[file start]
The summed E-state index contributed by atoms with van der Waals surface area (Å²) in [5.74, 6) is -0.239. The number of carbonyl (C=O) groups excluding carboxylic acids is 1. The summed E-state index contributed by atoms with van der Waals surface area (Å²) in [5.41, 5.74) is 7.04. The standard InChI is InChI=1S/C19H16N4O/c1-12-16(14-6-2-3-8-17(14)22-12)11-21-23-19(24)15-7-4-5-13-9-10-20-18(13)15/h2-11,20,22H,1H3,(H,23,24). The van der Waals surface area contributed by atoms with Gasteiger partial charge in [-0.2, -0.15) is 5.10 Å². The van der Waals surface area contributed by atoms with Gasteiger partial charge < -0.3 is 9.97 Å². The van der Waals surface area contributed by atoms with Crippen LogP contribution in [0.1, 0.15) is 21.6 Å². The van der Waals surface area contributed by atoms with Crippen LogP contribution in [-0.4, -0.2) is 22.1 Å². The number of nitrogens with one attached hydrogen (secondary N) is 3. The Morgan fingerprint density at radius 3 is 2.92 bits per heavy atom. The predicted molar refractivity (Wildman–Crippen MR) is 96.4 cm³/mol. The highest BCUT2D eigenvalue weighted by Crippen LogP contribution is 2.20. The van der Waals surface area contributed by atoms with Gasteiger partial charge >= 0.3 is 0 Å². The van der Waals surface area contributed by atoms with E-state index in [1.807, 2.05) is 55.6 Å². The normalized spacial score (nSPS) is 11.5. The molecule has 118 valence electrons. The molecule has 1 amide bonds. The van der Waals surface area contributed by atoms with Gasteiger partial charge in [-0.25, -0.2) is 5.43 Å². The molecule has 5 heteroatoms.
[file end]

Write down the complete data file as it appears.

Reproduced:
The summed E-state index contributed by atoms with van der Waals surface area (Å²) in [5.74, 6) is -0.239. The number of carbonyl (C=O) groups excluding carboxylic acids is 1. The summed E-state index contributed by atoms with van der Waals surface area (Å²) in [5.41, 5.74) is 7.04. The standard InChI is InChI=1S/C19H16N4O/c1-12-16(14-6-2-3-8-17(14)22-12)11-21-23-19(24)15-7-4-5-13-9-10-20-18(13)15/h2-11,20,22H,1H3,(H,23,24). The van der Waals surface area contributed by atoms with Gasteiger partial charge in [-0.2, -0.15) is 5.10 Å². The van der Waals surface area contributed by atoms with Gasteiger partial charge < -0.3 is 9.97 Å². The van der Waals surface area contributed by atoms with Crippen LogP contribution in [0.1, 0.15) is 21.6 Å². The van der Waals surface area contributed by atoms with Crippen LogP contribution in [-0.4, -0.2) is 22.1 Å². The number of nitrogens with one attached hydrogen (secondary N) is 3. The Morgan fingerprint density at radius 3 is 2.92 bits per heavy atom. The predicted molar refractivity (Wildman–Crippen MR) is 96.4 cm³/mol. The highest BCUT2D eigenvalue weighted by Crippen LogP contribution is 2.20. The van der Waals surface area contributed by atoms with Gasteiger partial charge >= 0.3 is 0 Å². The van der Waals surface area contributed by atoms with E-state index in [1.807, 2.05) is 55.6 Å². The normalized spacial score (nSPS) is 11.5. The molecule has 118 valence electrons. The molecule has 1 amide bonds. The van der Waals surface area contributed by atoms with Gasteiger partial charge in [-0.25, -0.2) is 5.43 Å². The molecule has 5 heteroatoms.